A new poll sponsored by Utahpolicy.com shows most Utahns do not understand where the Common Core comes from or what it does. Meanwhile, proponents continue to defend the education standards against what they say is false information and unfounded fears about federal intrusion.
Orem Republican Representative Dana Layton sponsored a bill during the 2014 general session that would have axed the Common Core in favor of Utah-developed standards. She says her constituents were concerned the state had surrendered control of education to the federal government. But after learning more information about the standards, she changed direction-calling instead for more parental involvement in evaluating the standards. Many of her constituents were not pleased. Layton lost her seat in this year's primary election. She blames her loss, in part, on that decision.
“There are two very disparate stories being told,” Layton says. “One is it’s a federal takeover of educational standards and the other is it’s a state led, national governor’s association, the feds had nothing to do with it. The two stories are incompatible that I don’t think people know what to believe.”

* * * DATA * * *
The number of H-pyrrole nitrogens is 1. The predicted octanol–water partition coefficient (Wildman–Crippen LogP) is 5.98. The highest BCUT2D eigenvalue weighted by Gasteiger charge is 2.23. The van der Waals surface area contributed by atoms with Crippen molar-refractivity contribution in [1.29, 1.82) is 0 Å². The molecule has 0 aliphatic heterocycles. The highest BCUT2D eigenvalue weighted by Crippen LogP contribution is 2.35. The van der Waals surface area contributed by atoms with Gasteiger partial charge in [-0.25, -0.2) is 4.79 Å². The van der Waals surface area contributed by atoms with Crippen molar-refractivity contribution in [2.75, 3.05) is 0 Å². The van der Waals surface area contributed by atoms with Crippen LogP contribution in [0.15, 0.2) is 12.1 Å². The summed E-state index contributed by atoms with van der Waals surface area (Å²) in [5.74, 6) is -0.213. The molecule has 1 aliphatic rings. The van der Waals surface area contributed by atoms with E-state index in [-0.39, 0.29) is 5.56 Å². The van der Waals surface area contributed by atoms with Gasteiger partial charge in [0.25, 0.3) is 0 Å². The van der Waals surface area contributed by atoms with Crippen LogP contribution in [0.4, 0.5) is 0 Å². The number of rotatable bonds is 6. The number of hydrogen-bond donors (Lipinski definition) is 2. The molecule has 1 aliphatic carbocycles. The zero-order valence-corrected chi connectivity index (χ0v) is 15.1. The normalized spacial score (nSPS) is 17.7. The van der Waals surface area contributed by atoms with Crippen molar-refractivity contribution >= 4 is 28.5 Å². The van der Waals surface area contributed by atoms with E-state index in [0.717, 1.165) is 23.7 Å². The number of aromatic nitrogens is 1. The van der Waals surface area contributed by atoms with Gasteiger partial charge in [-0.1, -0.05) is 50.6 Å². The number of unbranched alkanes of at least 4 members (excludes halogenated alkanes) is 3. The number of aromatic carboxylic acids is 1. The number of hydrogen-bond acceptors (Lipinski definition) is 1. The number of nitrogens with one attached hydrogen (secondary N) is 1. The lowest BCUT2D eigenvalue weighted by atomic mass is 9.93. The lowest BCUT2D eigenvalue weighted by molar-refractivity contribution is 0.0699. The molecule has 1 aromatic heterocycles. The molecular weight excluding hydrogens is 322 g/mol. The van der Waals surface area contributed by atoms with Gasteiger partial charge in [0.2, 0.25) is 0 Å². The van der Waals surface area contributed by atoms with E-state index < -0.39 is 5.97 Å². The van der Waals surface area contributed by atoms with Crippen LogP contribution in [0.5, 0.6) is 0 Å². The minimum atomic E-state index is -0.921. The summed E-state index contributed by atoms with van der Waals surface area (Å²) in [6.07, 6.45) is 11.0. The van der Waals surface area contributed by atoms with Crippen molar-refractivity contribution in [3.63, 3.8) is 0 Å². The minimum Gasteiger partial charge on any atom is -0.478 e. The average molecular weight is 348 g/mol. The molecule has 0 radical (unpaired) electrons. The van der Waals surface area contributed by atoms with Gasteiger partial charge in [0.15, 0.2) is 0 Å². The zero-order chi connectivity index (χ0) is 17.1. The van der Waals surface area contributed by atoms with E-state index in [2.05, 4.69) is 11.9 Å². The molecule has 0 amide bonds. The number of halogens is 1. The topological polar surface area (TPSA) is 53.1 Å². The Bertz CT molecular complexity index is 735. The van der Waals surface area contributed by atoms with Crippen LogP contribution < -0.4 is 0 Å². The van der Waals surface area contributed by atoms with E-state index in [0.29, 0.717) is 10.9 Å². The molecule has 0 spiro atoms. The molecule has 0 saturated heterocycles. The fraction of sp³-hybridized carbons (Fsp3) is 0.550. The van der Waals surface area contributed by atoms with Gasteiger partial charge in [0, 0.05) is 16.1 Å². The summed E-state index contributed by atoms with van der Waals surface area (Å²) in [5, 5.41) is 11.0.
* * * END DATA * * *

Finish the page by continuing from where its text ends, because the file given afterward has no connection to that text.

The poll conducted by Dan Jones and Associates shows only 21 percent of those polled understand the math and English standards were developed by state governors and education leaders. Many believe the standards were created by the federal government and states were either forced or convinced to adopt them.
But State School Board Member Debra Roberts says the number one misunderstanding about Common Core is the definition of what standards are.
“Somehow they relate it standards of behavior or standards of morals when it has absolutely to do with that,” Roberts says. “They are benchmarks of what a child needs to know and be able to do in language arts and math at each particular year to be college and career ready when they graduate from high school.”
Roberts says there is a process through which the state can make changes to or improve upon the Common Core standards if need be. The Utah Board of Education adopted the standards in 2010.